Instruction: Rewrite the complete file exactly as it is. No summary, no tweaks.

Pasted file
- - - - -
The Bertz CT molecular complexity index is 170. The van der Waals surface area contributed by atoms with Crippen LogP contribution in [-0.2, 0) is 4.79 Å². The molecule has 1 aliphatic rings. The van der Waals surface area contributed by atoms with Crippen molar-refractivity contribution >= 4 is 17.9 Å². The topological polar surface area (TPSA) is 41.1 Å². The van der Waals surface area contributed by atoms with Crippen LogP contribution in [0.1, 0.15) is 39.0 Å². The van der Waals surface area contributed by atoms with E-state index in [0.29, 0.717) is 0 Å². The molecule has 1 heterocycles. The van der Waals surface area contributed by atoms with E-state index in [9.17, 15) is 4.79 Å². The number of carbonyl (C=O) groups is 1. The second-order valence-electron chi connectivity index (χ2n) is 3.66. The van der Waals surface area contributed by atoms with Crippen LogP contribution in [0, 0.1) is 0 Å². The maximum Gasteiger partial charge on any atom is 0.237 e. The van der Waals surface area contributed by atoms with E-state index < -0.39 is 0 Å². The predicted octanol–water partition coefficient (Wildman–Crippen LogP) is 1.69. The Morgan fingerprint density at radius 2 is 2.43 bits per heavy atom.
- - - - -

The Bertz CT molecular complexity index is 170. The van der Waals surface area contributed by atoms with Crippen LogP contribution in [-0.2, 0) is 4.79 Å². The molecule has 1 aliphatic rings. The van der Waals surface area contributed by atoms with Crippen molar-refractivity contribution >= 4 is 17.9 Å². The topological polar surface area (TPSA) is 41.1 Å². The van der Waals surface area contributed by atoms with Crippen LogP contribution in [0.1, 0.15) is 39.0 Å². The van der Waals surface area contributed by atoms with E-state index in [0.29, 0.717) is 0 Å². The molecule has 1 heterocycles. The van der Waals surface area contributed by atoms with E-state index in [9.17, 15) is 4.79 Å². The number of carbonyl (C=O) groups is 1. The second-order valence-electron chi connectivity index (χ2n) is 3.66. The van der Waals surface area contributed by atoms with Crippen LogP contribution in [0, 0.1) is 0 Å². The maximum Gasteiger partial charge on any atom is 0.237 e. The van der Waals surface area contributed by atoms with E-state index < -0.39 is 0 Å². The predicted octanol–water partition coefficient (Wildman–Crippen LogP) is 1.69. The Morgan fingerprint density at radius 2 is 2.43 bits per heavy atom.